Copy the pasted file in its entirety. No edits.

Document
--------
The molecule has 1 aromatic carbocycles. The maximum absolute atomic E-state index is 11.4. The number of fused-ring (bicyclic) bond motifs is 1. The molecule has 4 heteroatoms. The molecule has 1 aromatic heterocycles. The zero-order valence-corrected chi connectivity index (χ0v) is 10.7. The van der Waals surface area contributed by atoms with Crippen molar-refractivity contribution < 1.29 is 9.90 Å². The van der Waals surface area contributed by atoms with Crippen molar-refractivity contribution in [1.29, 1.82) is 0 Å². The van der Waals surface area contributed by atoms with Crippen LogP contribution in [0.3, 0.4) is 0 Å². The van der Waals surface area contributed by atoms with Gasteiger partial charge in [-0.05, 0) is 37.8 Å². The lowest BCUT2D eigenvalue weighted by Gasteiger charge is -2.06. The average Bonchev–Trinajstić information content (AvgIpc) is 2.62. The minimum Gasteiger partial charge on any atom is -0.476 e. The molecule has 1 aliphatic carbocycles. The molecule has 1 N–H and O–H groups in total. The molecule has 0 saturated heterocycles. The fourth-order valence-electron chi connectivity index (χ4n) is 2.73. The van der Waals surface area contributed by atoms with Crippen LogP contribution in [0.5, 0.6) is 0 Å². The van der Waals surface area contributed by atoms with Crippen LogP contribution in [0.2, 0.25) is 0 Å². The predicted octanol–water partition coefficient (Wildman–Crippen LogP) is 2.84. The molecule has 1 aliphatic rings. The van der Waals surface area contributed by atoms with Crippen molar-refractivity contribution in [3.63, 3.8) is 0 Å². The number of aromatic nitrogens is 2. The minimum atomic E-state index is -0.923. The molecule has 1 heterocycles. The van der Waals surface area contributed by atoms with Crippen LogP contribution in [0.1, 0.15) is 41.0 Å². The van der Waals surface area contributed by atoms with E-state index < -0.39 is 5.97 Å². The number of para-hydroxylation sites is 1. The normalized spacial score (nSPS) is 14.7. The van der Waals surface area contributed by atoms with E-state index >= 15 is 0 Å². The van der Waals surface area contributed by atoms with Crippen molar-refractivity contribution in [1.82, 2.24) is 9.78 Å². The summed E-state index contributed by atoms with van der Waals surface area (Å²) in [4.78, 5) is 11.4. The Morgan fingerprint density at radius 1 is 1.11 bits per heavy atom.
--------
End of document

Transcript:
The molecule has 1 aromatic carbocycles. The maximum absolute atomic E-state index is 11.4. The number of fused-ring (bicyclic) bond motifs is 1. The molecule has 4 heteroatoms. The molecule has 1 aromatic heterocycles. The zero-order valence-corrected chi connectivity index (χ0v) is 10.7. The van der Waals surface area contributed by atoms with Crippen molar-refractivity contribution < 1.29 is 9.90 Å². The van der Waals surface area contributed by atoms with Crippen molar-refractivity contribution in [1.29, 1.82) is 0 Å². The van der Waals surface area contributed by atoms with Crippen LogP contribution in [0.3, 0.4) is 0 Å². The van der Waals surface area contributed by atoms with Gasteiger partial charge in [-0.05, 0) is 37.8 Å². The lowest BCUT2D eigenvalue weighted by Gasteiger charge is -2.06. The average Bonchev–Trinajstić information content (AvgIpc) is 2.62. The minimum Gasteiger partial charge on any atom is -0.476 e. The molecule has 1 aliphatic carbocycles. The molecule has 1 N–H and O–H groups in total. The molecule has 0 saturated heterocycles. The fourth-order valence-electron chi connectivity index (χ4n) is 2.73. The van der Waals surface area contributed by atoms with Crippen LogP contribution in [0.5, 0.6) is 0 Å². The van der Waals surface area contributed by atoms with Crippen LogP contribution in [0.2, 0.25) is 0 Å². The predicted octanol–water partition coefficient (Wildman–Crippen LogP) is 2.84. The molecule has 1 aliphatic rings. The van der Waals surface area contributed by atoms with Crippen molar-refractivity contribution in [3.63, 3.8) is 0 Å². The number of aromatic nitrogens is 2. The minimum atomic E-state index is -0.923. The molecule has 1 heterocycles. The van der Waals surface area contributed by atoms with Crippen LogP contribution in [0.1, 0.15) is 41.0 Å². The van der Waals surface area contributed by atoms with E-state index < -0.39 is 5.97 Å². The number of para-hydroxylation sites is 1. The normalized spacial score (nSPS) is 14.7. The van der Waals surface area contributed by atoms with E-state index >= 15 is 0 Å². The van der Waals surface area contributed by atoms with Crippen molar-refractivity contribution in [1.82, 2.24) is 9.78 Å². The summed E-state index contributed by atoms with van der Waals surface area (Å²) in [4.78, 5) is 11.4. The Morgan fingerprint density at radius 1 is 1.11 bits per heavy atom.